Consumer durables / Available to % of non-poor people in U.S. population / Available to % of poor people in U.S. population
Refrigerator / 99.4 / 98.5
Stove / 99.1 / 97.0
Color television / 99.1 / 97.4
Telephone / 91.9 / 79.8
Washing machine / 86.2 / 68.7
Clothes dryer / 83.8 / 61.2
Microwave / 97.1 / 91.2
Dishwasher / 67.5 / 36.7
Freezer / 38.1 / 25.1
VCR / 93.3 / 83.6
Air conditioner / 86.6 / 78.8
Personal computer / 70.2 / 42.4

Source: U.S. Census Bureau, Survey of Income and Program Participation, 2004 Panel, Wave 5

Internet Release date: November, 2009.

·  Compared to their counterparts in the rest of the world, poor people in the U.S. are relatively well-off.

·  In the 2002 special, Is America #One?, ABC newsman John Stossel reported that American “[h]ouseholds with annual incomes under \$10,000 are generally classified as impoverished. But . . . nearly 100% of those households have heated water, 96% have color televisions, and 96% have ovens. More than two-thirds have VCRs, and nearly one-tenth have personal computers. By contrast, poor families in India (and most other countries around the world) do not even have cold running water, let alone hot water” (Stossel 3).

·  The paradox of relative poverty – relatively poor people who seem rich by world standards – is not limited to the United States.

·  In a 2002 report on “Households Below Average Income 2001/2002,” the British Department of Work and Pensions found that people in the bottom quintile (lowest 20%) of income distribution had the following consumer durables (household appliances). (See Table 3.)

·  Ownership or access to the conveniences of modern technology indicates improvements in the absolute level of well-being experienced by those at the bottom of the income ladder, despite their continued relative poverty.

Table 3

Durable good / % ownership in bottom quintile / Durable good / % ownership in bottom quintile / Durable good / % ownership in bottom quintile
Central heating / 89 / Freezer/ Refrig-freezer / 94 / Home computer / 40
Cars or vans / 59 / Microwave / 83 / Washer / 93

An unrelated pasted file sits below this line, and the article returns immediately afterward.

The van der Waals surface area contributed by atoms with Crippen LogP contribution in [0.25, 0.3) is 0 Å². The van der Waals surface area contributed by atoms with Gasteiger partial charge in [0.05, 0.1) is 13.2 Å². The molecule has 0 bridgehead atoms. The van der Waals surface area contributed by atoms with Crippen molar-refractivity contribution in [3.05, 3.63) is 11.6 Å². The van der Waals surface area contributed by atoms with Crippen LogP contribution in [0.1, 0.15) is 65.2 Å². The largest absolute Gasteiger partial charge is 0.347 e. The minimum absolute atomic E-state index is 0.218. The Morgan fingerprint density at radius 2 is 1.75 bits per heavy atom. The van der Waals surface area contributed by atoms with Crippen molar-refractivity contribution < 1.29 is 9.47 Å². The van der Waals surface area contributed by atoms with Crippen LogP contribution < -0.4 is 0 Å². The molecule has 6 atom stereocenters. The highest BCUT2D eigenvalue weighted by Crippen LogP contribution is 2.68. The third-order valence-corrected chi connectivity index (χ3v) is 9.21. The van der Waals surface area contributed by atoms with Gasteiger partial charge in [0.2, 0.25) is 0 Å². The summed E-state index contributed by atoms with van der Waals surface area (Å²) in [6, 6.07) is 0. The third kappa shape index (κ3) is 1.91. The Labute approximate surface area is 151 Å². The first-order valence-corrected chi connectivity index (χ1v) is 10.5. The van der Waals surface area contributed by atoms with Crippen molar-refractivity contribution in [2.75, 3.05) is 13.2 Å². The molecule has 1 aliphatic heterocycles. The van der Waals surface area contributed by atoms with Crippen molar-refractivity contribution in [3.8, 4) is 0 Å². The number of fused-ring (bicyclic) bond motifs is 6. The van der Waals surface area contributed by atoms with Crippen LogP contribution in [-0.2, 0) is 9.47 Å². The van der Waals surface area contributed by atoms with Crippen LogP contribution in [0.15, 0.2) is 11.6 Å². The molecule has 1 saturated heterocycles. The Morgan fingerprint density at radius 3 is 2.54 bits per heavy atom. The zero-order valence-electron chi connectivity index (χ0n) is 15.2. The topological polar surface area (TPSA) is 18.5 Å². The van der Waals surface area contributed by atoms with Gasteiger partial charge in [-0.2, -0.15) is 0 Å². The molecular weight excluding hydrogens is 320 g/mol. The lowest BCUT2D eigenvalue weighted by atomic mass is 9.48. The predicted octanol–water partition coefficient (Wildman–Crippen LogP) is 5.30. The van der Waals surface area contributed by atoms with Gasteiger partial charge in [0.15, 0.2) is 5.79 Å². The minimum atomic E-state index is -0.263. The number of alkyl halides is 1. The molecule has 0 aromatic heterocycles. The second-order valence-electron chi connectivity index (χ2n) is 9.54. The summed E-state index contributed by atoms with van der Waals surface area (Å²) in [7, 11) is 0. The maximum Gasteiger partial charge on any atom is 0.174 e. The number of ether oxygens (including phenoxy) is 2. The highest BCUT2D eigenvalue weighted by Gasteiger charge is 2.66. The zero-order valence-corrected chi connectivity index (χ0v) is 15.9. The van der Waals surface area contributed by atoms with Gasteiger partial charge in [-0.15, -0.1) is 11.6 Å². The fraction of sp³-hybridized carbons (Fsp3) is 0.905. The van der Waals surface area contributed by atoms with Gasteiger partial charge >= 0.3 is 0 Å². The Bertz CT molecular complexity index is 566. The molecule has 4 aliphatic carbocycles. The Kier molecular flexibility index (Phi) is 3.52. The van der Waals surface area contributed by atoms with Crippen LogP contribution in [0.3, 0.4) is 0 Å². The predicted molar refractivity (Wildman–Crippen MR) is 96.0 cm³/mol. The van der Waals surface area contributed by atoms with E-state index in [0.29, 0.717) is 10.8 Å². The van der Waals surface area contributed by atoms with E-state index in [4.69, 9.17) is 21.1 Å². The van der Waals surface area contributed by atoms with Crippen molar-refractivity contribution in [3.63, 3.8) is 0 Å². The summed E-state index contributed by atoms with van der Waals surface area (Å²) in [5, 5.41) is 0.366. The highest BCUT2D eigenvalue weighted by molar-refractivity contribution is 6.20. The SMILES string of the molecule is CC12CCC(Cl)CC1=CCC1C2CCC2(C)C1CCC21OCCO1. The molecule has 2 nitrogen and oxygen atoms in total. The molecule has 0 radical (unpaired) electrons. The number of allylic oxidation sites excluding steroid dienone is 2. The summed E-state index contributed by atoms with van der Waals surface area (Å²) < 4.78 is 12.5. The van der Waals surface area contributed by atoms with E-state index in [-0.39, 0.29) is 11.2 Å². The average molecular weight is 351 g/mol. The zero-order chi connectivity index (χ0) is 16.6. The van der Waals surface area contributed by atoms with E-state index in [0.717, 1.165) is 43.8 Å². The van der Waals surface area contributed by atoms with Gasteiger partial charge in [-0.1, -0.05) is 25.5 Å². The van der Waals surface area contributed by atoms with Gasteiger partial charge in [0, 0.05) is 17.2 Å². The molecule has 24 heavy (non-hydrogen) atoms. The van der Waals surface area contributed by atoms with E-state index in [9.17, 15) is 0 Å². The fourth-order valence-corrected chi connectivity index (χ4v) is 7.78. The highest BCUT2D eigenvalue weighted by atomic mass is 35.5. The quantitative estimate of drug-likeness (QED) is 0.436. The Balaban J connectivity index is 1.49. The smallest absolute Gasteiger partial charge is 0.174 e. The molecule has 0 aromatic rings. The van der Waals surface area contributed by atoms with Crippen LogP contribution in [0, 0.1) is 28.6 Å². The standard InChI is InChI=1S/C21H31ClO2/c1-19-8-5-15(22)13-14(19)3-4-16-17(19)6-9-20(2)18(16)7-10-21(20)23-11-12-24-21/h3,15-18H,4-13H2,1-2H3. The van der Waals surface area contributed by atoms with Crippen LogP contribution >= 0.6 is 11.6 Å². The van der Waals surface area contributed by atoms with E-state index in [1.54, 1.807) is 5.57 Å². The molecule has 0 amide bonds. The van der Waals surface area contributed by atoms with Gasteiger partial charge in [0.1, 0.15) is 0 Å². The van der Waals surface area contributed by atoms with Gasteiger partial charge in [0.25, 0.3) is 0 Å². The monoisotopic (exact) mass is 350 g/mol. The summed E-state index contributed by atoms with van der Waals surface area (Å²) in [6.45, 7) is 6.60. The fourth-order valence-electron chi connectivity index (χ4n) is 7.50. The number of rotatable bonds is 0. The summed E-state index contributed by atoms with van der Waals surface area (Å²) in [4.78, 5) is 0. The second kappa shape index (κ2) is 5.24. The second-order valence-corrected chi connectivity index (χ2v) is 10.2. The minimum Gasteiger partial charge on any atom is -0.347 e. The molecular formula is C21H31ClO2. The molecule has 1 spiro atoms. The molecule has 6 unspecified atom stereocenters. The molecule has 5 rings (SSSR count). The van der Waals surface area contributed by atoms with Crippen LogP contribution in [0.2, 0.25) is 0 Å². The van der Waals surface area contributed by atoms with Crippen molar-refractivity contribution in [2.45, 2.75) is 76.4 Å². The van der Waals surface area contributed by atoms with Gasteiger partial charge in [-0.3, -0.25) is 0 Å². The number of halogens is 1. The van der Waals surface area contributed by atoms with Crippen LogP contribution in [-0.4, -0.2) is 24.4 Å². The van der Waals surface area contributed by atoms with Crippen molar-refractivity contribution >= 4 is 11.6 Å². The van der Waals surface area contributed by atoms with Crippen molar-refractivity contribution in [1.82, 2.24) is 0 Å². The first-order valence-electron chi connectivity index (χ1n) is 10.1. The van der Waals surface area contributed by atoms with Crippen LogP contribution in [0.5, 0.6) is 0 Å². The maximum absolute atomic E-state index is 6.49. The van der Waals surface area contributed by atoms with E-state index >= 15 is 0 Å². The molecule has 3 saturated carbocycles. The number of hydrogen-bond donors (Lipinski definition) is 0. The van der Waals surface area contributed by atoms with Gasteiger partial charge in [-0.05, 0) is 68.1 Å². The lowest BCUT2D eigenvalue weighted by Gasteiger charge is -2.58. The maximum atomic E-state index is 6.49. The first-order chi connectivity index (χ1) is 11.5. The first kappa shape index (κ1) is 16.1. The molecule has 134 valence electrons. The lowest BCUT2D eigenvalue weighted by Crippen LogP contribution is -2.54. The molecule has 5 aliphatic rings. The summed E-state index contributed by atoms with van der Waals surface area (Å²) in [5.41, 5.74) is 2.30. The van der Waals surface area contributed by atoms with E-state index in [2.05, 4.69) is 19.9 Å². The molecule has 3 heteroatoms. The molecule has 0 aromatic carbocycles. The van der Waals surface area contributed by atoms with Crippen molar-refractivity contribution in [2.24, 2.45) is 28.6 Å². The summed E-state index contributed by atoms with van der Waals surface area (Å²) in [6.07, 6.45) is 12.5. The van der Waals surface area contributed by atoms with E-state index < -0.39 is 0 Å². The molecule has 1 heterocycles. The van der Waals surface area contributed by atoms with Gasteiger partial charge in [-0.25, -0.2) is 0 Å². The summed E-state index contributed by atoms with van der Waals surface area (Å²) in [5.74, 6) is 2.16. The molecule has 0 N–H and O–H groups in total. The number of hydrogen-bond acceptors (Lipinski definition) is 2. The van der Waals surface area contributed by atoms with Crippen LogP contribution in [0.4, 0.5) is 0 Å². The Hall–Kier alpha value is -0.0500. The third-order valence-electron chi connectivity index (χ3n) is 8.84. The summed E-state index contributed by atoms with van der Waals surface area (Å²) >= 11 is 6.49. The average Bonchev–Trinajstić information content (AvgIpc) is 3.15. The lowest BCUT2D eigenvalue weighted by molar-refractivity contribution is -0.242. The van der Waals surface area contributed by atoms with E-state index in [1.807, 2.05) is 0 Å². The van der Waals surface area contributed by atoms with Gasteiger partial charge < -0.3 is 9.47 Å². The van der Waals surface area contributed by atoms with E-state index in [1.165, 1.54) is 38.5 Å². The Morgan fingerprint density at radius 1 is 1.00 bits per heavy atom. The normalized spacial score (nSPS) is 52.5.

Color TV / 98 / Telephone / 87 / CD player / 71
Dishwasher / 17 / Dryer / 50 / Video / 87

Source: http://statistics.dwp.gov.uk/asd/hbai/hbai2002/pdfs/Appx3.pdf (2001-2002 data)

4.  Comparing the scale of absolute poverty throughout the world should not be taken as a dismissal of the importance of the issue of relative poverty in developed countries.

·  Relative poverty or “income inequality” is a key concern of critics of capitalism.

·  The equality or inequality of income distribution affects people’s perceptions of their own relative poverty or wealth.

·  Great income inequality in a wealthy nation emphasizes the relative poverty of those people in the lower income quintiles.

·  Critics point to high and/or growing levels of income inequality as evidence that capitalism leaves the poor behind.

·  Roger Ransom, using data from the Survey of Consumer Finances, points out that the richest quintile in the United States makes an average of 12 times the income of the poorest quintile (see Figure 4 below for updated data), and that the inequality of income distribution is growing. He sees this as a weakness of the capitalist economy of the United States.

7

Figure 4: American Income Pie by Fifths, 2010 (%)

Source: 2012 Statistical Abstract of the United States. U.S. Census Bureau http://www.census.gov/compendia/statab/ (April 30, 2012)

Table 4: Household Income Distribution by Fifths, 1968 – 2010

Year / Lowest Quintile / Second Quintile / Middle Quintile / Fourth Quintile / Highest Quintile
2010 / 3.3 / 8.5 / 14.6 / 23.4 / 50.2
2004 / 3.4 / 8.7 / 14.7 / 23.2 / 50.1
2001 / 4.2 / 9.7 / 15.4 / 22.9 / 47.7
1998 / 4.2 / 9.9 / 15.7 / 23 / 47.3
1995 / 4.4 / 10.1 / 15.8 / 23.2 / 46.5
1992 / 4.3 / 10.5 / 16.5 / 24 / 44.7
1989 / 4.6 / 10.6 / 16.5 / 23.7 / 44.6
1986 / 4.7 / 10.9 / 16.9 / 24.1 / 43.4
1983 / 4.9 / 11.2 / 17.2 / 24.5 / 42.4
1980 / 5.3 / 11.6 / 17.6 / 24.4 / 41.1
1977 / 5.5 / 11.7 / 17.6 / 24.3 / 40.9
1974 / 5.7 / 12 / 17.6 / 24.1 / 40.6
1971 / 5.5 / 12 / 17.6 / 23.8 / 41.1
1968 / 5.6 / 12.4 / 17.7 / 23.7 / 40.5

Source: U.S. Census Bureau. Income, Poverty, and Health Insurance Coverage in the United States: 2010.
http://www.census.gov/prod/2011pubs/p60-239.pdf